Open Splenectomy

ExitCare ImageAn open splenectomy is surgery to remove your spleen. The spleen is a small organ. It is located on the left side of your abdomen, just below your lung. The spleen has several jobs. It helps fight infection by acting like a giant lymph node. The spleen may need to be taken out if it is damaged in a crash or other trauma. It may also need to be taken out if you have certain diseases. Idiopathic thrombocytopenia purpura (ITP) is one such disease. This disease causes your spleen to destroy too many blood cells that are needed for clotting. The procedure is called "open" because your surgeon will open your abdomen with a cut (incision).


  • Any allergies.

  • All medicines you are taking, including:

  • Herbs, eyedrops, over-the-counter medicines, and creams.

  • Blood thinners (anticoagulants), aspirin, or other drugs that could affect blood clotting.

  • Use of steroids (by mouth or as creams).

  • Previous problems with anesthesia.

  • Possibility of pregnancy, if this applies.

  • Any history of blood clots.

  • Any history of bleeding or other blood problems.

  • Previous surgery.

  • Other health problems.


  • Bleeding.

  • Damage to other organs near the spleen, especially the large intestine, stomach, or pancreas.

  • Infection. This could occur:

  • At the incision.

  • Where the spleen was located, especially if there was damage to the nearby organs.

  • In the lungs. This is called pneumonia. 

  • In your whole body. This is called overwhelming post-splenectomy infection (OPSI). It occurs only in 1 out of 10,000 adults who have had their spleen removed.

  • A blood clot that forms somewhere away from the surgery, such as in the legs, arms, or other big veins. Blood clots may rarely travel to the lung.

  • A hernia. This occurs when the incision does not heal correctly, causing a bulge near the incision.


  • A medical evaluation will be done. This may include:

  • A physical exam.

  • Tests to make sure you are healthy enough for the procedure. These may include blood tests, tests on your heart, and X-rays.

  • Talking with the person who will be in charge of the anesthesia during the procedure. Ask what you can expect.

  • If you smoke, quit a few weeks before the procedure.

  • A week before the procedure, stop taking drugs that can cause bleeding during and after your procedure.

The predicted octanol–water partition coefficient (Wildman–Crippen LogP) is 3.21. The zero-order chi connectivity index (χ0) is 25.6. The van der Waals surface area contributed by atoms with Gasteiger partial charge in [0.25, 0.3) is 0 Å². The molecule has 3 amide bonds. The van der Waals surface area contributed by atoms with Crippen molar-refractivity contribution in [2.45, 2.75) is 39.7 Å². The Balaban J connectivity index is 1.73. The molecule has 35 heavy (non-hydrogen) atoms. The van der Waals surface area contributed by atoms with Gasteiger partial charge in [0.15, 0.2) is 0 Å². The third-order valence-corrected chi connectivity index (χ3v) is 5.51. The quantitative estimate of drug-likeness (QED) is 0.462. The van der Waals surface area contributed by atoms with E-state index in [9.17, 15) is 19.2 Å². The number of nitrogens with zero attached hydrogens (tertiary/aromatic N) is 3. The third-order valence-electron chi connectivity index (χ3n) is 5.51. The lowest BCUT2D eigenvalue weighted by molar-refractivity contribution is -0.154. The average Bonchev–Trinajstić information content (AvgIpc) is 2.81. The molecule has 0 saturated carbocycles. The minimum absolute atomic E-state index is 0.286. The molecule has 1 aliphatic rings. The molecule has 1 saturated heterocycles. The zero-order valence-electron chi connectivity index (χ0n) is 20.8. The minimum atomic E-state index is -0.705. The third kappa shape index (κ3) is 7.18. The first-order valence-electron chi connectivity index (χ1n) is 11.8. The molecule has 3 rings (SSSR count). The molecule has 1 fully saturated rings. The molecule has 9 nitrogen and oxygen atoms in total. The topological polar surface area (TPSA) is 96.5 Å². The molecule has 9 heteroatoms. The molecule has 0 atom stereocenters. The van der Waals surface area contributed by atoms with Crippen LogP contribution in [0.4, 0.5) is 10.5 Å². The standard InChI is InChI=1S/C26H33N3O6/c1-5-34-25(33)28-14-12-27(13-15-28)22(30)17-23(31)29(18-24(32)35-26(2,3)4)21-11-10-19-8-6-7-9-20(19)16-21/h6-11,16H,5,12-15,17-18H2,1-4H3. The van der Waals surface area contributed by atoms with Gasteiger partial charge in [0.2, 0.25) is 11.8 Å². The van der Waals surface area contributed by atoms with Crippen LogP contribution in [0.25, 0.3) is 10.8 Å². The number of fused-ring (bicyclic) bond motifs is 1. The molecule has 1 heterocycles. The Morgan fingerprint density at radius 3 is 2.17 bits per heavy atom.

• This includes aspirin and pain medicines called NSAIDs (nonsteroidal anti-inflammatory drugs), such as ibuprofen and naproxen. Also stop taking vitamin E.

  • If you take any other prescription blood thinners, ask your surgeon when you should stop taking them.

  • You may be given vaccinations to help prevent infections. This may be needed because not having a spleen makes certain infections more dangerous.

  • Sometimes, blood or platelet transfusions may be needed.

  • The night before your procedure, do not eat or drink anything after midnight.

  • Ask your caregiver about changing or stopping your regular medicines.

  • Ask your caregiver if you need to arrive early before the procedure. You might need another procedure before your splenectomy. This procedure is done to clot off the blood vessels that carry blood to your spleen.


An open splenectomy can take about 2 hours or more, depending on your body.

  • You will be given medicine that makes you sleep (general anesthetic).

  • Once you are asleep, the surgeon will make an incision. This may be done in the middle of your abdomen or under your rib cage.

  • The surgeon will find the spleen. The surgeon will also look for extra spleen tissue in the area, which some people have.

  • The spleen and any extra spleen tissue that may be found will be taken out.

  • Your surgeon may decide to leave a drain. This is a small tube that comes out of the skin, near the incision.

  • The surgeon will close the abdomen.

  • A bandage (dressing) will be put over the incision.


  • You will stay in a recovery area until the anesthesia has worn off. Your blood pressure and pulse will be monitored. Then you will be taken to your room.

  • Pain is normal after a splenectomy. You will be given pain medicine. Be sure to tell you caregiver if the pain gets worse or the pain medicine is not working.

  • You may be asked to get up and start walking within a day. This helps your intestines start working again. It also helps keep blood clots from forming in your legs.

  • Most people stay in the hospital for several days after this procedure. Then you can go home to continue getting better. Most people who have an open splenectomy fully recover in 4 to 6 weeks.